We yearned for the future. How did we learn it, that talent for insatiability? It was in the air; and it was still in the air, an afterthought, as we tried to sleep, in the army cots that had been set up in rows, with spaces between so we could not talk. We had flannelette sheets, like children’s, and army-issue blankets, old ones that still said U.S. We folded our clothes neatly and laid them on the stools at the ends of our beds. Aunt Sara and Aunt Elizabeth patrolled; they had electric cattle prods slung on thongs from their leather belts.
In this passage early in the novel, the narrator (whose name we later learn is Offred) presents the stark contrast of hope and curiosity, or yearning toward an unknown possibility that surely must be better than the bleak, threatening, utilitarian place in which she and the other handmaids find themselves. The army-issued cots and blankets tell of a battle that has happened or is happening. The subtle aside that the “old” blankets “still said U.S.” reveals that Gilead has been victorious and supplanted the United States. The women sleeping in the well-organized cots—set up at such a remove from one another to prevent them speaking to one another—have been there long enough to know to fold their clothes neatly, lest their jailers, the Aunts, have cause to unsling the cattle prods from their belts.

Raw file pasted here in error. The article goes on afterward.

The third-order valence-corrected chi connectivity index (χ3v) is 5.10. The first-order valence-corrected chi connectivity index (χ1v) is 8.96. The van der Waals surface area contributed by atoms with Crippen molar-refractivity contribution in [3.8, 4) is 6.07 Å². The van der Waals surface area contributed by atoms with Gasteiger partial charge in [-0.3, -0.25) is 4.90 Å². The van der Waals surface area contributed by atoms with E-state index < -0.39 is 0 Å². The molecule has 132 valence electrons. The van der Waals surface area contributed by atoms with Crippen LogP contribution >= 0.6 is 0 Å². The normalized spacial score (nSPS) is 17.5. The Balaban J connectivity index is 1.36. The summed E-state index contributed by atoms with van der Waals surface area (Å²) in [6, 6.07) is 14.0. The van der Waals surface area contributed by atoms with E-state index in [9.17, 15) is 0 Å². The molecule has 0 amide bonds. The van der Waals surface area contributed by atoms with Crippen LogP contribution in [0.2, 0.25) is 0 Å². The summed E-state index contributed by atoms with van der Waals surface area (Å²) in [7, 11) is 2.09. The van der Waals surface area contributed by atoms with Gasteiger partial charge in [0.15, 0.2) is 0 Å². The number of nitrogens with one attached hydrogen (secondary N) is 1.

A chair, a table, a lamp. Above, on the white ceiling, a relief ornament in the shape of a wreath, and in the center of it a blank space, plastered over, like the place in a face where the eye has been taken out. There must have been a chandelier, once. They’ve removed anything you could tie a rope to. . .
When the window is partly open—it only opens partly—the air can come in and make the curtains move. . . . There’s a rug on the floor, oval, of braided rags. This is the kind of touch they like: folk art, archaic, made by women, in their spare time, from things that have no further use. A return to traditional values.